August 24, 2012

  • Bain documents shed light on Romney’s financial record, taxes
  • Tampa police prepare for Republican convention with crowd control measures
  • Drought in US could hit world’s poor with rising food prices
  • Israel distributes gas masks amid heightened tension with Iran

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US Drone strike in Pakistan prompts protest from government

As many as 18 people were killed in a drone strike in North Waziristan this morning.  Pakistan’s foreign office called US drone attacks in the country illegal and a violation of its sovereignty.  Yesterday it summoned the US ambassador to issue a formal protest, after three other drone strikes earlier in the week.  Pakistani intelligence officials tell international media those targeted were suspected fighters, but past eyewitness accounts indicate that civilian casualties are often undercounted in drone attacks.


Egyptians protest Islamist President

Across Egypt today hundreds protested the newly-elected Islamist president Mohammad Morsi.  Spurred by social media calls, the protests come two months after the Islamic Brotherhood candidate won 51 percent of the vote.  FSRN’s Rami Almeghari reports from Cairo.

Protests happened in several areas of the capital and were met by large military and police forces.  Supporters and opponents of President Morsi threw stones at each other. Abdallah Albeltagy, is a sales agent from the Monofiya district of Egypt.  He joined a demonstration next to the memorial of late Egyptian president Anwar Sadat in Nasr City.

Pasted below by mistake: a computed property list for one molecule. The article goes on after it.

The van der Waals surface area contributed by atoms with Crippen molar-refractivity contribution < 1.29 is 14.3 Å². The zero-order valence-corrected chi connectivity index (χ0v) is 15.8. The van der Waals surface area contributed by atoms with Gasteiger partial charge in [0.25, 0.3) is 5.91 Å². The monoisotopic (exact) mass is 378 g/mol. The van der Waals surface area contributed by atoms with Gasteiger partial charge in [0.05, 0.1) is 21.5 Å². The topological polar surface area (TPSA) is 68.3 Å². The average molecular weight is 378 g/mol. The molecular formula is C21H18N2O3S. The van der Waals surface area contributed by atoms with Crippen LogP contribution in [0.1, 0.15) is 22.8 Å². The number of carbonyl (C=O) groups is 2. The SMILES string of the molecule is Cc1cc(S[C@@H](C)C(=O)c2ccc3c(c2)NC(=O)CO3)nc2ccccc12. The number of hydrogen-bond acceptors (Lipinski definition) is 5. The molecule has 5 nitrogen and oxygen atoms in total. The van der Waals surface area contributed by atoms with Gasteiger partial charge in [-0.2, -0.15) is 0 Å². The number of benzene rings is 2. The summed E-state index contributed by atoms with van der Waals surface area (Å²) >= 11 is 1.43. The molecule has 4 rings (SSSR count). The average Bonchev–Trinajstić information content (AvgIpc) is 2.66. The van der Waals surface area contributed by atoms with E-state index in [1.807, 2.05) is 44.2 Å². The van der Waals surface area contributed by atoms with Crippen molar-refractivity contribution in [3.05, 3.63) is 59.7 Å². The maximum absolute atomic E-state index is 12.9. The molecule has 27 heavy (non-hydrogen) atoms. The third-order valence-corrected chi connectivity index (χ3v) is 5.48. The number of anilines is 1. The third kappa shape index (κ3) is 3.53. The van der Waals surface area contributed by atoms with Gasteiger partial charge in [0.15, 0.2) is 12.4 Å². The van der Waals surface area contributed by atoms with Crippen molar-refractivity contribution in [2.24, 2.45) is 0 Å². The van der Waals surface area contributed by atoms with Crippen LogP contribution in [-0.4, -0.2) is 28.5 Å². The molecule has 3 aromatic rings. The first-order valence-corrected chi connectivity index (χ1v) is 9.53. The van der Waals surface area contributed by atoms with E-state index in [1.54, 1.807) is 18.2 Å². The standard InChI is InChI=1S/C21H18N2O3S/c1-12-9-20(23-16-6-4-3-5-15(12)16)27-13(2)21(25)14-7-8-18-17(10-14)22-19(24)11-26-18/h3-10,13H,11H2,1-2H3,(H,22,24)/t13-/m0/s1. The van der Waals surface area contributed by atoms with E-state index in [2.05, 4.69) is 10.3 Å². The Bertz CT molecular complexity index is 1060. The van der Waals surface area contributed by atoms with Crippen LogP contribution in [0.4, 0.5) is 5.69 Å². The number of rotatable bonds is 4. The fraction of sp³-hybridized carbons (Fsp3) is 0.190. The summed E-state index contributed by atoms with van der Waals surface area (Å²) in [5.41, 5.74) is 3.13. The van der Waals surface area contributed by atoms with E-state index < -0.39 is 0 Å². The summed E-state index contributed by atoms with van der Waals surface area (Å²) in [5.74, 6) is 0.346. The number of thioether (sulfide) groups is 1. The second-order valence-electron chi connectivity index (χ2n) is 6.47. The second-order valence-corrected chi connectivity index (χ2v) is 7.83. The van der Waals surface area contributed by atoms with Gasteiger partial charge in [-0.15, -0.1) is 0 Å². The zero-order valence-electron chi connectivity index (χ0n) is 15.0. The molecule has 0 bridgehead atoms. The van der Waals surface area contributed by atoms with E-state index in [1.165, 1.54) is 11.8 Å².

”We reject you President Mohammad Morsi simply because you are acting blindly on behalf of the Islamic Brotherhood.”

Since coming to power, President Morsi has issued a number of controversial decrees, including appointing a Muslim Brotherhood-linked group as editor-in-chief of several state-run newspapers and stripping Egypt’s military council of constitutional powers.  Rami Almeghari, FSRN, Cairo.


ICE agents sue over deferred action policy

Ten Immigration and Customs Enforcement Agents have filed a lawsuit in Texas alleging that the Obama administration’s new deferred action policy requires them to break the law.  From San Antonio, FSRN’s Andrew Oxford has more.

The deferred action policy, which came into effect last week, allows undocumented immigrants between the ages of 16 and 30, who were brought into the country as children, to apply for a deportation reprieve.

In their lawsuit filed Thursday in Dallas, the federal agents say the policy forces them to ignore the legal status of certain undocumented immigrants, violating federal law and their oath of office.  When they refused to honor deferred action, the plaintiffs say they were subject to disciplinary action.  The suit also challenges the Department of Homeland Security’s power to issue the directive without involving Congress.

Representing the agents is Kris Kobach, the Kansas Secretary of State described by Newsweek as “deporter-in-chief.”   The lawsuit is financed by the anti-immigration advocacy group Numbers USA.